02 Oct CMS Mandated Sepsis Scoring Resulted in More Testing But No Change in Outcomes
MedicalResearch.com Interview with:
Chanu Rhee, MD, MPH
Harvard Medical School and Harvard Pilgrim Health Institute
MedicalResearch.com: What is the background for this study?
Response: Sepsis is a leading cause of death, disability, and healthcare costs. This has triggered regulators and hospitals to invest heavily in improving sepsis recognition and care. Most notably, the Centers for Medicare & Medicaid Services (CMS) implemented the Severe Sepsis/Septic Shock Early Management Bundle (SEP-1) by the in October 2015. SEP-1 requires hospitals to report compliance with a 3 and 6 hour sepsis care bundle, which includes initial and repeat lactate measurements, blood culture orders, broad-spectrum antibiotic, specific quantities of fluid boluses for hypotension, vasopressors for persistent hypotension, and documentation of a repeat volume and perfusion assessment for patients with septic shock.
While SEP-1 has helped raise awareness of sepsis and catalyzed sepsis quality improvement initiatives around the country, concerns have been raised about its potential unintended consequences — particularly around increasing unnecessary broad spectrum antibiotic use — and the strength of evidence supporting the measure. In this study, we used detailed clinical data from a diverse cohort of hospitals to assess whether SEP-1 implementation was associated with changes in key processes of care and mortality in patients with suspected sepsis.
MedicalResearch.com: What are the main findings?
Response: Our cohort included 117,510 patients with clinical evidence of suspected sepsis on admission to 114 U.S. hospitals between October 2013 and December 2017. These hospitals were diverse with respect to geography, size, and teaching status. Lactate testing rates increased from 55.1% in Q4-2013 to 76.7% in Q4-2017, with a significant immediate increase following SEP-1 implementation in Q4-2015. There were increases in utilization of anti-MRSA antibiotics (19.8% in Q4-2013 to 26.3% in Q4-2017) and anti-Pseudomonal beta-lactam antibiotics (27.7% to 40.5%), but these trends preceded SEP-1 and did not change with SEP-1 implementation. Unadjusted rates of short-term mortality, defined as in-hospital death or discharge to hospice, were similar in the pre-SEP-1 vs post-SEP-1 periods (20.3% vs 20.4%), and there were no changes seen in association with SEP-1 implementation.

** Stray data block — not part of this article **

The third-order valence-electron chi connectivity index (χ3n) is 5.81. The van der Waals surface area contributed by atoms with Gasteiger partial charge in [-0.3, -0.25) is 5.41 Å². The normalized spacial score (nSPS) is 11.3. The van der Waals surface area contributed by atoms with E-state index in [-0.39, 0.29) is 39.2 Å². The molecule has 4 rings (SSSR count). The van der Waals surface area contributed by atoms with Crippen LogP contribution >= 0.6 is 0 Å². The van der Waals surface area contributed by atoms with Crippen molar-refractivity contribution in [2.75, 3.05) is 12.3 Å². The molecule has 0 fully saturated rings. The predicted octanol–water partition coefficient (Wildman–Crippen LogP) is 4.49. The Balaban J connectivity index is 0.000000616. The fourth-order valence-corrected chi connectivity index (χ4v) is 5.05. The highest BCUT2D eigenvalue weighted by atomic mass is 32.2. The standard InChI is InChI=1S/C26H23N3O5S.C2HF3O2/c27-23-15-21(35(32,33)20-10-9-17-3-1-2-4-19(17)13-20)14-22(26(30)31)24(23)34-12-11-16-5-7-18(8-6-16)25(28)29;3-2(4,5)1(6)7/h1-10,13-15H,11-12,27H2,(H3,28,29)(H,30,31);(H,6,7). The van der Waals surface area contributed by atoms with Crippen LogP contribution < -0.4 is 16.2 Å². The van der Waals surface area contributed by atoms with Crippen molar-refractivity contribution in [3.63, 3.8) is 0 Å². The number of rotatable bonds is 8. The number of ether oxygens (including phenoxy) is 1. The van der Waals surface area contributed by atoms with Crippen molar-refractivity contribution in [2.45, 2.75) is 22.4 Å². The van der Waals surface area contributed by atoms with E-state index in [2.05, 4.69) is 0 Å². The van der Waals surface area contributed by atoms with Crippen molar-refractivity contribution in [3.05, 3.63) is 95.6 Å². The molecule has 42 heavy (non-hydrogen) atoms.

MedicalResearch.com: What should readers take away from your report?
Response: In this cohort study, SEP-1 implementation in October 2015 was associated with an immediate increase in lactate testing rates, no significant change in already-rising rates of broad-spectrum antibiotic use, and no change in the combined outcome of in-hospital death or discharge to hospice for patients with clinical evidence of suspected sepsis admitted to 114 U.S. hospitals between 2013-2017. These findings suggest that alternate approaches to improving mortality for patients with sepsis are warranted.
MedicalResearch.com: What recommendations do you have for future research as a result of this work?
Response: Future research should focus on confirming these findings in an even larger and diverse set of hospitals and assessing whether there were any changes in sepsis outcomes once hospitals’ SEP-1 performance rates became publicly available through the CMS Hospital Compare website in 2018. Future research should also focus on assessing the efficacy of the bundle for specific patient populations (for example, those with septic shock, or certain types of infections) and whether SEP-1 implementation has had a positive impact in specific types of hospitals.
MedicalResearch.com: Is there anything else you would like to add?
Response: I would emphasize that our study did not directly address whether or not adherence to the SEP-1 bundle leads to better sepsis outcomes at an individual patient level. Rather, our analysis was designed to evaluate SEP-1 implementation as a policy by assessing changes in population-level sepsis outcomes.
Disclosures: Funding for this study came from the CDC Prevention Epicenters Program and the Agency for Healthcare Research and Quality.
Citation: Abstract presented at 2021 ID Week
Association Between Implementation of the Centers for Medicare & Medicaid Services Sepsis Performance Measure (SEP-1) and Outcomes in U.S. Hospitals”
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